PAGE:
In spite of their better economic circumstances on average, children in step-families face many of the same risks as children of never-married or divorced parents.
ABOUT THIS BRIEF
Over the past 20 years, a body of research has developed on how changes in patterns of family structure affect children. Most researchers now agree that together these studies support the notion that, on average, children do best when raised by their two married, biological1 parents who have low-conflict relationships.
McLanahan and Sandefur found that children who did not
live with both biological parents were roughly twice as likely to be poor, to have a birth outside of marriage, to have behavioral and psychological problems, and to not graduate from high school.
[T]he risk of dropping out of high school for the average white child was substantially lower in a two-parent biological family (11 percent) than in a single-parent family or step-family (28 percent).8 For the average African American child, the risk of dropping out of high school was 17 percent in a two- parent family versus 30 percent in a single- or step-parent family. And for the average Hispanic child, the risk of dropping out of school was 25 percent in a two-parent family and 49 percent in a single- or step-parent family.
Up to half of the higher risk for negative educational outcomes for children in single-parent families is due to living with a significantly reduced household income. Other major factors are related to disruptions in family structure, including turmoil a child experiences when parents separate and/or re-couple with a step-parent (including residential instability), weaker connections between the child and his or her non-custodial parent (usually the father), and weakened connections to resources outside of the immediate family—that is, other adults and institutions in the community that the non-custodial parent may have provided access to.9
When controlling for other differences in family characteristics, such as race, level of parents’ education, family size, and residential location, McLanahan and Sandefur found little difference in outcomes for children according to whether the single-parent families were a result of non- marital births or divorce. However, children of widowed parents do better than children of other types of single-parent families with similar characteristics.
In spite of their better economic circumstances on average, children in step-families face many of the same risks as children of never-married or divorced parents. They are more likely to have negative behavioral, health, and educational outcomes, and they tend to leave home earlier than children who live with both married biological parents. However, the effect sizes are small for many of these differences,37 and risk levels may vary according to race and level of socio- economic disadvantage. One study found that African American daughters in step-families were 92 percent less likely to have engaged in sex than African American daughters of single mothers.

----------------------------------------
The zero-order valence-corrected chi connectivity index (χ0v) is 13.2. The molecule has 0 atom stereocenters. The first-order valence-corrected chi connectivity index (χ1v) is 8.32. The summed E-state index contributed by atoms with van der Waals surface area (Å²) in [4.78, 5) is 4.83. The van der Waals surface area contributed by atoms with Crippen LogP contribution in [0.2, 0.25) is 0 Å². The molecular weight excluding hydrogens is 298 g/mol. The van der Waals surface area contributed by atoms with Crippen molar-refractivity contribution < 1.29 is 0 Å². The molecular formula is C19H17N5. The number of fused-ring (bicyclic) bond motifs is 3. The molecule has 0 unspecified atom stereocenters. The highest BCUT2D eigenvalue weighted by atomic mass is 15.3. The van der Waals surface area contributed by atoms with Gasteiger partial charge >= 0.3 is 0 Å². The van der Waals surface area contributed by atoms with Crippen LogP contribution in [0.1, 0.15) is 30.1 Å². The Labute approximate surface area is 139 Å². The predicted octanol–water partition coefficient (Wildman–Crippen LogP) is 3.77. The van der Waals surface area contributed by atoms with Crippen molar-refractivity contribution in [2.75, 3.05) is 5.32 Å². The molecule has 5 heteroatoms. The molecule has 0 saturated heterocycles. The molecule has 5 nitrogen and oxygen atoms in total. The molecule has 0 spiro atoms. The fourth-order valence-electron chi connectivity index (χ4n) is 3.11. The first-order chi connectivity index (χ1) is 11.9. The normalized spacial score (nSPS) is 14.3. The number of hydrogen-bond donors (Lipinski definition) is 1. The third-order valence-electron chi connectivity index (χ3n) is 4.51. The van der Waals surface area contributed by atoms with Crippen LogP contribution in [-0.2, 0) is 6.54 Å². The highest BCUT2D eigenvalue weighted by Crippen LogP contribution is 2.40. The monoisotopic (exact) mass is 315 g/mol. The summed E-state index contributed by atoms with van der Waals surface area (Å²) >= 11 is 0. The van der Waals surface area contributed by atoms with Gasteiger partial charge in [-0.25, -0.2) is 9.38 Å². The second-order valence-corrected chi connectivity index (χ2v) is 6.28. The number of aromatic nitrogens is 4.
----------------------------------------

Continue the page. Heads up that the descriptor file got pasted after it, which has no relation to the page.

They were also less likely to become pregnant.38 Finally, children in step-families are at increased risk for experiencing physical, emotional, and sexual abuse.39
The quality and stability of remarriages: The role of stepchildren.
White, Lynn K.; Booth, Alan
Although remarriages can be just as happy as 1st marriages, Ss with stepchildren reported significantly less satisfaction with their family life than Ss with biological children. In addition to breaking up their families through divorce, stepfamilies tend to move teenagers out of the home and empty the nest faster than biological families. It is concluded that the presence of stepchildren is a destabilizing influence within remarriages and a major contributor to the somewhat greater rate of divorce.
Violence against stepchildren.
Daly, Martin; Wilson, Margo I.
Data indicate that the rate of abuse and murder is greatly elevated in step-families. Explanations are offered for why step-parent households appear more dangerous than genetic-parent households. (PsycINFO Database Record (c) 2009 APA, all rights reserved)
Some relationships of step-children to their parents.
Bowerman, Charles E.; Irish, Donald P.
Marriage & Family Living. Vol 24(2)
Step-relationships showed more stress, ambivalence, and low cohesiveness than did normal homes. Stepmothers had more difficult roles than did stepfathers. Stepdaughters manifested more extreme reactions than did stepsons. The presence of a stepparent tended adversely to influence the adjustment of the child to the natural parent. (PsycINFO Database Record (c) 2009 APA, all rights reserved)
There are several reasons to devote special attention to stepfamilies. First, as documented in the next section, stepfamilies are common as a result of divorces, remarriages, and first marriages following out-of-wedlock births. Second, as discussed in the next chapter, stepfamilies face a variety of unique challenges that generally go unaddressed in depth in most existing marriage education curricula but which may put them at higher risk for dissolution than non-stepfamilies. These challenges arise in part from complex relationships with stepchildren, former partners, and half- and stepsiblings. Third, although children can do well in a variety of family forms, it appears that living in a stepfamily is associated with greater risk for a variety of negative outcomes for children when compared to living in a nuclear family (in this paper we define “nuclear” family as one that includes only a married man and a woman and their children in common). On average, children in stepfamilies do worse on measures of social and emotional well-being when compared to children living in nuclear families (e.g., Cherlin & Furstenburg, 1994; McLanahan & Sandefur, 1994; see Coleman et al., 2000 and Ganong & Coleman, 2004 for reviews).2